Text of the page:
Article Archive
Verifying Competence
Oman fire emphasizes actual skill over building a paper trail
Vol. 27 Fall 2012

The Middle East is “qualification rich” when it comes to verifying the competence of its firefighters, said Tim Gardiner, chief fire officer of the International College of Engineering and Management in Oman.

“In the UK, it took me four years and a lot of hard work to get my systems division officer to sign off on me as qualified,” Gardiner said. “Over here, a six week basic training course is enough to get a certificate that makes them think they are qualified.”

ICEM, formerly known as the Fire Safety Engineering College, is working to convince the fire fighting community throughout the region to focus on acquiring actual vocational skills rather than a paper trail that may signify very little regarding competence.

“Here you get a certificate for every bit of training completed,” Gardiner said. “But that doesn’t mean you can actually do the job.”

Based in the Oman capital of Muscat, the college offers academic and vocational programs in fire safety engineering, fire safety management, facilities management, well engineering and health, safety and environmental management. ICEM, licensed by the Ministry of Higher Education in Oman, is affiliated with the University of Central Lancashire in the U.K.

“We are the only college in the Middle East linked to a British college that offers three and four-year degree programs in these specialties,” Gardiner said. “It compares with any four-year program available in the US.”

An average of 1,000 full-time higher education students and several thousand vocational students enrolled in short training programs attend ICEM annually.

“We are one of the only training centers outside the U.S. that offers IFSAC accredited NFPA training,” Gardiner said.

Gardiner, formerly an operations commander with the West Midlands Fire Service in the U.K., took charge as CFO at ICEM late last year. Aside from taking a tough position on qualifications, he has made his opinion on the necessity of refresher training clear.

“I’m big on refreshers,” Gardiner said. “I think there is a big issue in keeping pace with changes in technology.”

As an example, Gardiner turns to his early career before fire fighting as a plumber.

“I trained as a plumber back in 1977,” he said. “I was trained using copper pipes rather than PEX. I was taught how to solder joints. Today, everything is different. I would not be competent but I am still certified.”

One recent student returning to ICEM for a refresher represented the worst case scenario for Gardiner’s argument.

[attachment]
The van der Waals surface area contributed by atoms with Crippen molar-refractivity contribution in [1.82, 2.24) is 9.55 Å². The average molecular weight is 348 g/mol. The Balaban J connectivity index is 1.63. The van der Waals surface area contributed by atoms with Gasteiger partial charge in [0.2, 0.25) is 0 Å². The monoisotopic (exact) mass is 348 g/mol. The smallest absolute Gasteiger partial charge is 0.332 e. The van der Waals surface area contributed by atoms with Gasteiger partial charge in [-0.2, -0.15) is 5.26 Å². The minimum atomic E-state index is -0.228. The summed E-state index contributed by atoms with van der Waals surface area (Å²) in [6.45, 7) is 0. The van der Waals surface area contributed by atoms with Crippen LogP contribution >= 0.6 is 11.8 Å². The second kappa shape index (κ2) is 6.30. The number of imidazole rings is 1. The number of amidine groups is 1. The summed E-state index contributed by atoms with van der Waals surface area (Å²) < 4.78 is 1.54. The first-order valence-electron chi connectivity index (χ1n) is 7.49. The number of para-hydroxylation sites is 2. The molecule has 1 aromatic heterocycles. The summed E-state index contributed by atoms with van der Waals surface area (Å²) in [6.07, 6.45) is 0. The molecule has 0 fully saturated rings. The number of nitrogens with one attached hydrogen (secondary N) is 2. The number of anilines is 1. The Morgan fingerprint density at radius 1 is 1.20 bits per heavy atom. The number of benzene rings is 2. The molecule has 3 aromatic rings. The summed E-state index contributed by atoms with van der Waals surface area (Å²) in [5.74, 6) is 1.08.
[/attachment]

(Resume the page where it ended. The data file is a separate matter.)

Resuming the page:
“He had been here four years ago for six weeks to do his initial course,” Gardiner said. “When he came back he had forgotten which way was up with his breathing apparatus. He couldn’t deploy a hose on his own. There had been no maintenance of his competence.”

ICEM, established nearly 16 years ago, initially concentrated on fire training for the aviation market. Today, the college trains firefighters from 18 countries across the Middle East and Africa. Aside from students representing the oil and gas industry, the college’s client list includes organizations such as NATO and the U.S. military, Gardiner said.

Another factor setting ICEM apart from its competitors in the Middle East, India and Africa is a faculty of highly qualified instructors, he said.

“We’ve got Iraqis, Jordanians, Brits and others,” Gardiner said. “We might get complaints from the students about the hose being too heavy or the water is too far away, but we never get complaints about the instructors or the instruction.”

Fire props available on site include simulations of crashed aircraft, confined space rescue, oil and gas flanges, an LPG tank, a loading rack and a breathing apparatus facility.

“Exercises in the BA facility have gone as long a 25 minutes, the full duration of a cylinder of breathing air,” Gardiner said. “The facility produces hot smoke as well as cold. Bearing in mind that local temperatures reach 50 degrees Celsius (122 degress Fahrenheit) it can be a very hot environment. We can also do flashovers too which is quite unique, particularly in the Middle East.”

The loading rack prop is capable of 20 fire configurations, giving each student a different challenge from the last, he said.

Companies that prefer to use their own instructors frequently rent the use of the fire field props, Gardiner said.

“They just use our facilities and we provide a safety officer,” he said.

Instead of a dormatory, ICEM students are housed at nearby four-star hotels and bused to the fire school. ICEM has 25 classrooms on campus, including an online student learning center.

ICEM’s training field also has a wide variety of apparatus for students to utilize.

“We’ve got several ex-UK fire rescue tenders for structural fire fighting,” Gardiner said. “We also have two specialized aviation fire vehicles or crash trucks. They can pump on the run and meet U.K. Civil Aviation Authority regulations as well as local regulations.”

Despite an outstanding staff and fire field, ICEM is an underground success story. The college is a best kept secret within an even better kept secret, said Gardiner. The greater of the two secrets is the country of Oman itself.

“You discover that the people and lifestyle are fantastic,” Gardiner said. The country borders Saudi Arabia on the west, the United Arab Emirates on the northeast, Yemen on the southwest and the strategic Strait of Hormuz on the north.

That exotic location means that ICEM is never lacking for a new challenge.

“Next week we have an all female course for workers at King Saud University in Riyadh,” Gardiner said. “That will be really novel.”


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